Contraindications for cervical screening cytology are: total hysterectomy, cervical amputation (if the surgery was performed for a cervical lesion, a vaginal smear should be performed at the recommended frequency) and the presence of a suspect, macroscopically visible lesion in the area of the cervix. In the latter case, the woman must be referred for colposcopic examination and biopsy.

Factors adversely affecting the quality of a cell sample are:

  • menstruation, blood loss, breakthrough bleeding;
  • vaginal inflammation/infection;
  • sexual intercourse within 24 hours;
  • severe genital atrophy (menopause);
  • pregnancy, postpartum period and lactation;
  • physical manipulation or chemical irritation such as: preceding digital vaginal examination, disinfectant cream or liquid, lubricating jelly, vaginal medication, vaginal douche or spermicidal jelly (less than 24 hours before), prior colposcopy with acetic acid (less than 24 hours before), previous smear (less than 3 weeks before), cervical surgery (less than 3 months before);
  • radiotherapy.

It is essential to be aware of these factors and reduce their effect to a minimum. The quality of the preparations may be poor in pregnancy and the early postpartum period due to reactive inflammatory changes. Therefore, taking a smear should be postponed for pregnant women with negative screening histories until 6–8 weeks after delivery unless the last smear was more than 3 years ago and/or compliance for screening is considered likely to be poor. If a previous smear was abnormal and in the interim the woman becomes pregnant then the follow-up smear should not be delayed.

All relevant clinical information must be recorded on the request form.

Preparing to take the sample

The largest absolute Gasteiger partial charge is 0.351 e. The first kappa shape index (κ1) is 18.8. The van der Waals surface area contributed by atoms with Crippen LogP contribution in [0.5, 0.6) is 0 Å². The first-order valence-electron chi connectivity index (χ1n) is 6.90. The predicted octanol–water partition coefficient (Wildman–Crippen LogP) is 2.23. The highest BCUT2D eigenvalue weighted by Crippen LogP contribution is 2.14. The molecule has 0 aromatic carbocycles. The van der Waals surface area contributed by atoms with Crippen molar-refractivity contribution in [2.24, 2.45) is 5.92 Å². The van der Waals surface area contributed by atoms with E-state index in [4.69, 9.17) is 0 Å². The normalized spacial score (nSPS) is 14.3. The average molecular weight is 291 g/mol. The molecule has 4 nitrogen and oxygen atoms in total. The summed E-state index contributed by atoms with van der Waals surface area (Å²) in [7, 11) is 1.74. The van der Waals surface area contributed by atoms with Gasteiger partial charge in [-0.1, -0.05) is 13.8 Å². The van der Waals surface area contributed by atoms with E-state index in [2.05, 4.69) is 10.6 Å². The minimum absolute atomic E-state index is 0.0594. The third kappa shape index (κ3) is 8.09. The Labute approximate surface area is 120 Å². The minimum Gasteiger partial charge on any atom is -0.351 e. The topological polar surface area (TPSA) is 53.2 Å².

• Explain to the woman the aim of taking the sample and what to expect; and give reassurance. Ask about her general health and whether she has any symptoms such as irregular bleeding or discharge. The date of the last menstrual period or of a recent pregnancy should be noted. Follow any local consent protocols. Inform her that sometimes the examination has to be repeated within 3–6 months, if the smear was not of satisfactory quality. Make a clear arrangement about how the woman will be notified of the laboratory result.
  • For conventional smears, label the slide or slides clearly in pencil on the frosted end with the woman’s identification data (including at least two parameters such as name, number, date of birth). Other methods of marking may be lost during processing of the slide. For LBC, label the vial with the same information using a ballpoint pen.
  • Ensure that the woman is lying comfortably on the examination couch in the dorsal or lateral position and position the light source so as to visualize the cervix clearly. Avoid taking a swab before the cervical sample.
  • Select the largest speculum that can be inserted comfortably and bring to body temperature by warming it in the gloved hand or in tepid water. Insert the speculum along the axis of the introitus and, when half way up the vagina, rotate 90° and open when fully inserted. Lubricants are not usually necessary. If required a little tepid water or a small amount of water-soluble lubricant may be used but this must not contaminate the surface of the cervix as this impairs the sample quality. Bring the cervix into view by gentle movement of the speculum encouraging the woman to relax. If this proves difficult, digital examination taking care not to disturb the surface of the cervix, or change in position may be beneficial. The appearance of the cervix should be noted. All those taking samples should be taught to recognize the various normal and abnormal appearances of the cervix and suspicious symptoms. Do not routinely clean the cervix or take a swab before taking the sample.

Sampling the transformation zone

The precursors of cervical cancer arise mainly in the transformation zone (TZ) between the ectocervical multilayer squamous epithelium and the endocervical columnar epithelium.5–7 Therefore, it is important that cell material be sampled primarily from this zone. The presence of metaplastic squamous cells and endocervical cells, in addition to squamous cells, indicates that the transformation zone has been sampled but cannot provide assurance that its full circumference has been sampled.